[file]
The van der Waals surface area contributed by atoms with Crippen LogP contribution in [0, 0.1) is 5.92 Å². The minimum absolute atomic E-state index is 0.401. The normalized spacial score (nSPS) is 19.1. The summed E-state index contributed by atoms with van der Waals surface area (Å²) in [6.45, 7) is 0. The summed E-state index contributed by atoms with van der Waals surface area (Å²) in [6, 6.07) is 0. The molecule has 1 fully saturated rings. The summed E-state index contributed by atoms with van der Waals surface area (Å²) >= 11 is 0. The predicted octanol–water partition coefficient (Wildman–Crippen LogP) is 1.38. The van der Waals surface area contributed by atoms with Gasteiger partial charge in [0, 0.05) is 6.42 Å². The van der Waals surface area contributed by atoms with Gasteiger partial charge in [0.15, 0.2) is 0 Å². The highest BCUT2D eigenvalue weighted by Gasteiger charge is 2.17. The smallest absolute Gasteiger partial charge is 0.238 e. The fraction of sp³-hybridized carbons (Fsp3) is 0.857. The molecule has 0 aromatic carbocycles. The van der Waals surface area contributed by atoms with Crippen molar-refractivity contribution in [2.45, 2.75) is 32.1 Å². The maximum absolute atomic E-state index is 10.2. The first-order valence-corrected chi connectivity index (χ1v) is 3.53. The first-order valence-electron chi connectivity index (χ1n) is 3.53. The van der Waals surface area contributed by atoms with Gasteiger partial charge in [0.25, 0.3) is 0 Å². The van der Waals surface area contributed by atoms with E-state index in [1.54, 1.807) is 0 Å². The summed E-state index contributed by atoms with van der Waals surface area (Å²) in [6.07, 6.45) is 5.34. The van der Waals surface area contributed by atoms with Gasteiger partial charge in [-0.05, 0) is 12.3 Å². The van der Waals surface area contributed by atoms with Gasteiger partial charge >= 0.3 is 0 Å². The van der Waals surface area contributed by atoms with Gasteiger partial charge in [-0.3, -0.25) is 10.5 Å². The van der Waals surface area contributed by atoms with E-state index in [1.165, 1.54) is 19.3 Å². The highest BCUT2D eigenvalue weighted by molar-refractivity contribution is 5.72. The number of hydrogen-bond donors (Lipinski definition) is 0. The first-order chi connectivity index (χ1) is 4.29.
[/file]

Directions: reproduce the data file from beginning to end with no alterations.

The van der Waals surface area contributed by atoms with Crippen LogP contribution in [0, 0.1) is 5.92 Å². The minimum absolute atomic E-state index is 0.401. The normalized spacial score (nSPS) is 19.1. The summed E-state index contributed by atoms with van der Waals surface area (Å²) in [6.45, 7) is 0. The summed E-state index contributed by atoms with van der Waals surface area (Å²) in [6, 6.07) is 0. The molecule has 1 fully saturated rings. The summed E-state index contributed by atoms with van der Waals surface area (Å²) >= 11 is 0. The predicted octanol–water partition coefficient (Wildman–Crippen LogP) is 1.38. The van der Waals surface area contributed by atoms with Gasteiger partial charge in [0, 0.05) is 6.42 Å². The van der Waals surface area contributed by atoms with Gasteiger partial charge in [0.15, 0.2) is 0 Å². The highest BCUT2D eigenvalue weighted by Gasteiger charge is 2.17. The smallest absolute Gasteiger partial charge is 0.238 e. The fraction of sp³-hybridized carbons (Fsp3) is 0.857. The molecule has 0 aromatic carbocycles. The van der Waals surface area contributed by atoms with Crippen molar-refractivity contribution in [2.45, 2.75) is 32.1 Å². The maximum absolute atomic E-state index is 10.2. The first-order valence-corrected chi connectivity index (χ1v) is 3.53. The first-order valence-electron chi connectivity index (χ1n) is 3.53. The van der Waals surface area contributed by atoms with Gasteiger partial charge in [0.25, 0.3) is 0 Å². The van der Waals surface area contributed by atoms with E-state index in [1.54, 1.807) is 0 Å². The summed E-state index contributed by atoms with van der Waals surface area (Å²) in [6.07, 6.45) is 5.34. The van der Waals surface area contributed by atoms with Gasteiger partial charge in [-0.05, 0) is 12.3 Å². The van der Waals surface area contributed by atoms with Gasteiger partial charge >= 0.3 is 0 Å². The van der Waals surface area contributed by atoms with Gasteiger partial charge in [-0.3, -0.25) is 10.5 Å². The van der Waals surface area contributed by atoms with E-state index in [1.165, 1.54) is 19.3 Å². The highest BCUT2D eigenvalue weighted by molar-refractivity contribution is 5.72. The number of hydrogen-bond donors (Lipinski definition) is 0. The first-order chi connectivity index (χ1) is 4.29.